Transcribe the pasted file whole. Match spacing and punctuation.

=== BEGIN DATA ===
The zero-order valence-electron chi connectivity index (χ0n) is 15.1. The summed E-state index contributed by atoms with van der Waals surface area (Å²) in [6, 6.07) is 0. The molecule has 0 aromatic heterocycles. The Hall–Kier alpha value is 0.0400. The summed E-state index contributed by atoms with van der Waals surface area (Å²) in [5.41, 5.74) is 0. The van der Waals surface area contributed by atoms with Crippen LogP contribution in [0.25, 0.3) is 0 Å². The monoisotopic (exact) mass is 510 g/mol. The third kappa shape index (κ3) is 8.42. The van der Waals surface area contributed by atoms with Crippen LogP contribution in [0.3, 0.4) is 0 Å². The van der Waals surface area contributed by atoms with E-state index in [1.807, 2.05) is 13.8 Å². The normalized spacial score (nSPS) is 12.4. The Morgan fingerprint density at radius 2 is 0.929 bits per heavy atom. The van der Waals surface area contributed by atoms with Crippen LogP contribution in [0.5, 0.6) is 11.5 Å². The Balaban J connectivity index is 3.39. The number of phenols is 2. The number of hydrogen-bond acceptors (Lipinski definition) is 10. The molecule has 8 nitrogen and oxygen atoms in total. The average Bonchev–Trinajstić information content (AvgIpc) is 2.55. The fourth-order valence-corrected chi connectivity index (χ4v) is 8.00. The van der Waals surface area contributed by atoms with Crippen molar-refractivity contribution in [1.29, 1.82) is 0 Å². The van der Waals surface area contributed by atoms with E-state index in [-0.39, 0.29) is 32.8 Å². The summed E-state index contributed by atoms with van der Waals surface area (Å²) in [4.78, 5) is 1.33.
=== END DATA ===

The zero-order valence-electron chi connectivity index (χ0n) is 15.1. The summed E-state index contributed by atoms with van der Waals surface area (Å²) in [6, 6.07) is 0. The molecule has 0 aromatic heterocycles. The Hall–Kier alpha value is 0.0400. The summed E-state index contributed by atoms with van der Waals surface area (Å²) in [5.41, 5.74) is 0. The van der Waals surface area contributed by atoms with Crippen LogP contribution in [0.25, 0.3) is 0 Å². The monoisotopic (exact) mass is 510 g/mol. The third kappa shape index (κ3) is 8.42. The van der Waals surface area contributed by atoms with Crippen LogP contribution in [0.3, 0.4) is 0 Å². The van der Waals surface area contributed by atoms with E-state index in [1.807, 2.05) is 13.8 Å². The normalized spacial score (nSPS) is 12.4. The Morgan fingerprint density at radius 2 is 0.929 bits per heavy atom. The van der Waals surface area contributed by atoms with Crippen LogP contribution in [0.5, 0.6) is 11.5 Å². The Balaban J connectivity index is 3.39. The number of phenols is 2. The number of hydrogen-bond acceptors (Lipinski definition) is 10. The molecule has 8 nitrogen and oxygen atoms in total. The average Bonchev–Trinajstić information content (AvgIpc) is 2.55. The fourth-order valence-corrected chi connectivity index (χ4v) is 8.00. The van der Waals surface area contributed by atoms with Crippen molar-refractivity contribution in [1.29, 1.82) is 0 Å². The van der Waals surface area contributed by atoms with E-state index in [-0.39, 0.29) is 32.8 Å². The summed E-state index contributed by atoms with van der Waals surface area (Å²) in [4.78, 5) is 1.33.